Switzerland’s New Gaming Law May Go Through a Referendum
Swiss legislation that aimed at modernizing the country’s current gaming laws has succeeded in receiving the final vote in parliament. Called the Money Gaming Act, the legislation covers both, the online gambling industry as well as the land-based casino industry.
The legislation will be replacing significantly older laws that were enacted as far back as 1923. The country’s previous amendment was made only in 1998.
The earlier laws had outlawed online gambling. However, since they weren’t clearly drafted, it was possible for international operators to leverage loopholes in order to cater to Swiss players. But, with the new law in place, operators will have open access to the Swiss market. However, with one condition – the operators will have to be local and also possess a land-based presence in the country.
The legislation also requires ISPs (Internet Service Providers) to prevent international operators from accessing Swiss customers. In return, the Swiss government will compensate the ISPs by meeting their expenses with regard to their efforts in complying with the new requirement.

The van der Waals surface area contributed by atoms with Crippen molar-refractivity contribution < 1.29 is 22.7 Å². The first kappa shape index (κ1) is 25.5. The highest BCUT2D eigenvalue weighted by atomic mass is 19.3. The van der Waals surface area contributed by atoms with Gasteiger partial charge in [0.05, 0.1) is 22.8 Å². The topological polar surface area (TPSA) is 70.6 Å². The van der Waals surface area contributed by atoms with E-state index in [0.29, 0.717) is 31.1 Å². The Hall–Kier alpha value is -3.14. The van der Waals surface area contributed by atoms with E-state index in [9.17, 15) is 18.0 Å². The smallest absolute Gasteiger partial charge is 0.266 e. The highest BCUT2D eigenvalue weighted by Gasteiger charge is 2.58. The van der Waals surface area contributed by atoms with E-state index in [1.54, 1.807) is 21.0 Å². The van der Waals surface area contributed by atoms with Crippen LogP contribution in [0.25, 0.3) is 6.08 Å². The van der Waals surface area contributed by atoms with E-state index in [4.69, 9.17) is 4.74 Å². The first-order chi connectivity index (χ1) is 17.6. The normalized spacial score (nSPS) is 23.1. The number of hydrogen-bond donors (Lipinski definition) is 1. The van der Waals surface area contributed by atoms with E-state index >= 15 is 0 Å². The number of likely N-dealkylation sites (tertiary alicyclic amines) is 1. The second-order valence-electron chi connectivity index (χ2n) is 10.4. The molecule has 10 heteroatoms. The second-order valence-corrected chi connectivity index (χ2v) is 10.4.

Also, taxes from winnings on lotteries and sports betting will only be applicable to CHF1m and above. Land-based casinos will not be taxed on their winnings.
Another major change is that the new legislation will even allow the organizing of small-scale poker tournaments. But, the tournaments will have to be conducted outside the premises of the respective casino.
The legislation is also loaded with safeguards and policies that offer increased protection to players from risks.
There has been some opposition to the Money Gaming Act from quarters such as the Free Democratic Party, the Swiss People’s Party, and the Green Liberal Party. Most of the opposition is focused on the clause that places the onus on ISPs to block international operators.
Critics feel that this clause can be exploited to interfere with the free movement of services via the Internet and also restrict access to the Internet. Currently, groups against the act are campaigning for a referendum to be held on the new legislation.
In order for the legislation to be brought up for a referendum, the opposition will have to acquire over 50,000 signatures from citizens. It is reported that the opposition has already begun collecting the signatures. They will be provided with a period of 100 days within which they must meet the requirement.